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Green Life

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Blue Water

Hike With Us!


    This New Year’s, my family and I had the good fortune to spend three wonderful days hanging out with great friends in the Pocono mountains in Bushkill Falls, Pennsylvania.  While the husbands and kids took to the ski slopes, the wives took to the hills.  Unfortunately, Bushkill Falls, known as “the Niagra of Pennsylvania” with its series of eight waterfalls and scenic hiking trails, was closed.  Spraying, icy water makes for treacherous hiking conditions and a big fat liability so, disappointed though we were, we drove on, hoping to spot something out of the ordinary:  a trailhead, a marker (we call them elf lights), a sign, anything.  We pulled into the post office, probably because it was one of the few places open, although I didn’t hold out much hope for hiking advice. 


    Turns out we didn’t even need to get out of the car.  We asked a local headed in to mail some letters.  He gave us directions, turned to go inside, and then came back and told us to wait, that he would show us.  The best rule of thumb for finding spectacular trails is to always talk to the locals.  Ten miles later and totally out of his way, our fabulous guide dropped us at the trailhead for Raymondskill Falls.  We would have turned around miles before we got there.  He also recommended the Milford Diner for lunch when we were through (delicious spanikopita).  The hike was perfect, the waterfall spectacular, the last hike of 2014 a total success.   You can go, too, if you’re in the area.  Here’s a link:  http://www.discoverpikepa.com/places/features/Raymondskill_Falls  (And another great big telepathic thank you to our guide!)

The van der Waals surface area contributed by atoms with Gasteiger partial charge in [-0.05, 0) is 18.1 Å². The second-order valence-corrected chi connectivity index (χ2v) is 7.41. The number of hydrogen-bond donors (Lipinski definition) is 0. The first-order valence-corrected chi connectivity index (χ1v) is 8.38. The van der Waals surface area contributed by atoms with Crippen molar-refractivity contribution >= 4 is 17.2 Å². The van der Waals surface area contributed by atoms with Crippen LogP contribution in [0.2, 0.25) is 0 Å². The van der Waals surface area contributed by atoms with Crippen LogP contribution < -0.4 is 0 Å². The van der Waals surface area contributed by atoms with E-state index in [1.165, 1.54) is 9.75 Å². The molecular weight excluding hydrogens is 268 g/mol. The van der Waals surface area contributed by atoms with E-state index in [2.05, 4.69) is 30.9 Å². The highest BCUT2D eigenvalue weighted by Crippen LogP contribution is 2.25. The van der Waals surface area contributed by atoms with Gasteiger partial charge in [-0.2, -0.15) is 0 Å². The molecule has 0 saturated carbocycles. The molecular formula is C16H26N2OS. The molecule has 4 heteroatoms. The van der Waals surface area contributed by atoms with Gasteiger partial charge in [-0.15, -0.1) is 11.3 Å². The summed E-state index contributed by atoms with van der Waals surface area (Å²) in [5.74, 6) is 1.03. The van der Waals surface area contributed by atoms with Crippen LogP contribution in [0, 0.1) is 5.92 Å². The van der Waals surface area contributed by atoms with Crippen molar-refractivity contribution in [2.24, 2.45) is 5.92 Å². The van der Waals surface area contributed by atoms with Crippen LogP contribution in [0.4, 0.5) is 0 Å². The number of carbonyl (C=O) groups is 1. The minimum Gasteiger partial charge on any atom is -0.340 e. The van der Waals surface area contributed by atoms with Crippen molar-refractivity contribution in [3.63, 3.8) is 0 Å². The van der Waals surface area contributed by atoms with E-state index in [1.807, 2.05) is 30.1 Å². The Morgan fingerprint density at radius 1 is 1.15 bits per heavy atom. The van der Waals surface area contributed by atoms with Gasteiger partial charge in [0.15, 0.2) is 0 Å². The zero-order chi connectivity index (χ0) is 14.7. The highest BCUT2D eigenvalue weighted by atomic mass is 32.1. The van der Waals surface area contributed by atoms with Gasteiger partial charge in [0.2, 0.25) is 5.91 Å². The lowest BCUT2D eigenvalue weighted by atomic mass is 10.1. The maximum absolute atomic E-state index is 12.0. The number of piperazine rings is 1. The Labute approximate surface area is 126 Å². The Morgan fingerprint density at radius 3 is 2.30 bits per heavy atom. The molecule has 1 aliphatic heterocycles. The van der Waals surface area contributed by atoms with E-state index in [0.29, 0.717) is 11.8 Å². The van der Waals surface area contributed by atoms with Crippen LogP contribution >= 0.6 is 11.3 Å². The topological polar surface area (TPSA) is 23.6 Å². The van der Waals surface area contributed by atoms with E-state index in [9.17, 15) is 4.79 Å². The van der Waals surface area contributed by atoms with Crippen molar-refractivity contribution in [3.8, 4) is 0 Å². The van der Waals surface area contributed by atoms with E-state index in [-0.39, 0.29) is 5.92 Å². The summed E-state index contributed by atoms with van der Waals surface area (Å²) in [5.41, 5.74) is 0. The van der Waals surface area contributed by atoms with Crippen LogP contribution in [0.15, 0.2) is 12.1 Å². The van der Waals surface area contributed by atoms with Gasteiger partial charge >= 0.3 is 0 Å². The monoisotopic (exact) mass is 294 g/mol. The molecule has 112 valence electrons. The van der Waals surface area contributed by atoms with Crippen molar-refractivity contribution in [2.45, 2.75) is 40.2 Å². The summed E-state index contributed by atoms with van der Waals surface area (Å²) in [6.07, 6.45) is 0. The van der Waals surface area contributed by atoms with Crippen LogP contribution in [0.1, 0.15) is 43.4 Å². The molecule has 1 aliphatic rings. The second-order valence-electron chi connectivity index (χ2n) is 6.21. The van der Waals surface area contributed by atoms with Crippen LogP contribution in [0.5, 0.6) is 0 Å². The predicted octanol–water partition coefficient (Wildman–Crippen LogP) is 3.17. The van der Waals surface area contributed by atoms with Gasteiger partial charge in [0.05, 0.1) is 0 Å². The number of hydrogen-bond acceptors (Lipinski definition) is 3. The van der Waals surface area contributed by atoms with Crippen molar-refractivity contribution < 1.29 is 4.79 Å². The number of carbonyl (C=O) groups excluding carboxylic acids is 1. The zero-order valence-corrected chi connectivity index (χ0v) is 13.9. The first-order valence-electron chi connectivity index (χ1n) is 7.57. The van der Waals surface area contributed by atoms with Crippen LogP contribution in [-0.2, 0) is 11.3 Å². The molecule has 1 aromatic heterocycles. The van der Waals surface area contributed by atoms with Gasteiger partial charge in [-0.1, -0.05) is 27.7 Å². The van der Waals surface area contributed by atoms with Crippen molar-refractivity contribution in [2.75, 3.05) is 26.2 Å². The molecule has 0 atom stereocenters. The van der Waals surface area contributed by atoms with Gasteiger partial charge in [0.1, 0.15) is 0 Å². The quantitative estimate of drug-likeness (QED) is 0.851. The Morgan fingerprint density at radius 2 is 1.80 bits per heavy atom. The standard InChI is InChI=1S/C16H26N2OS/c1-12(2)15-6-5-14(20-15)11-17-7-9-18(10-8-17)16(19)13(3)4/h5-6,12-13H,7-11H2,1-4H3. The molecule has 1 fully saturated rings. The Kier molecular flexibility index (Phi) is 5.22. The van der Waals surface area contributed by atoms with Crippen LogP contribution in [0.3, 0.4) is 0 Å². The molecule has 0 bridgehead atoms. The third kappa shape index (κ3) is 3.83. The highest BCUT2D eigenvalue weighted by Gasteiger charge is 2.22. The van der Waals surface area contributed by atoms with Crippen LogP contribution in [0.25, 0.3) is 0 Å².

New Year’s Day:  time for a few resolutions and the first hike of 2015.  It started when the kids said they wanted to take us to the “haunted fairground” which is really just a park-like gathering area with a few buildings, one housing a large kitchen, located within the Saw Creek Estates subdivision in Bushkill Falls.  The place was closed, not haunted, and we were trespassing, of course.  The caretaker came out to kick us off, but seeing a group of 15 adventuresome kids and adults, instead indulged us all our questions about the area and then sent us on our way which was fine because across from the “haunted fairgrounds” we found a piece of paradise.  The kids had dragged us unnecessarily over hill and dale to get to this waterfall which was only 100 yards off the road down a steep embankment if we had gone a less circuitous route.  The way we went, there were some pretty spectacular butt slides, and fingers and toes gripping-the-ground-but-finding-no-purchase slides down steep embankments.  Pretty exciting for a development, actually.  The trail itself had some scary, difficult to maneuver sections — the bridge was icy and a few parts were rotted away — but it was still passable and we had three first rate Eagle Scouts among us so no worries.  I spent several breathtaking minutes standing on the ice-covered bridge, watching water thunder down after itself.  The joy of standing in front of a riotously beautiful waterfall outshines the potential danger of a rotting bridge any day.

    While we were experiencing all that outdoor awesomeness, my friend Gigi suggested a hike a week as a New Year’s Resolution.  Since one of my resolutions is not to delude myself, I knew that wasn’t happening.  And since another is to move more and sit less, I figured I could work with the idea.  A hike every two weeks?  Maybe, but still pushing it given the confines of my schedule.  I settled on a hike a month.  That doesn’t mean that I’ll be sitting out all the other weekends, just that 2015 is the year for realistic goals, ones that I actually intend to reach, ones that bring me some joy, some enrichment, a bit less stress.  So here it is, the first hike of 2015, on a no-name trail in Saw Creek Estates, Bushkill Falls, Pennsylvania.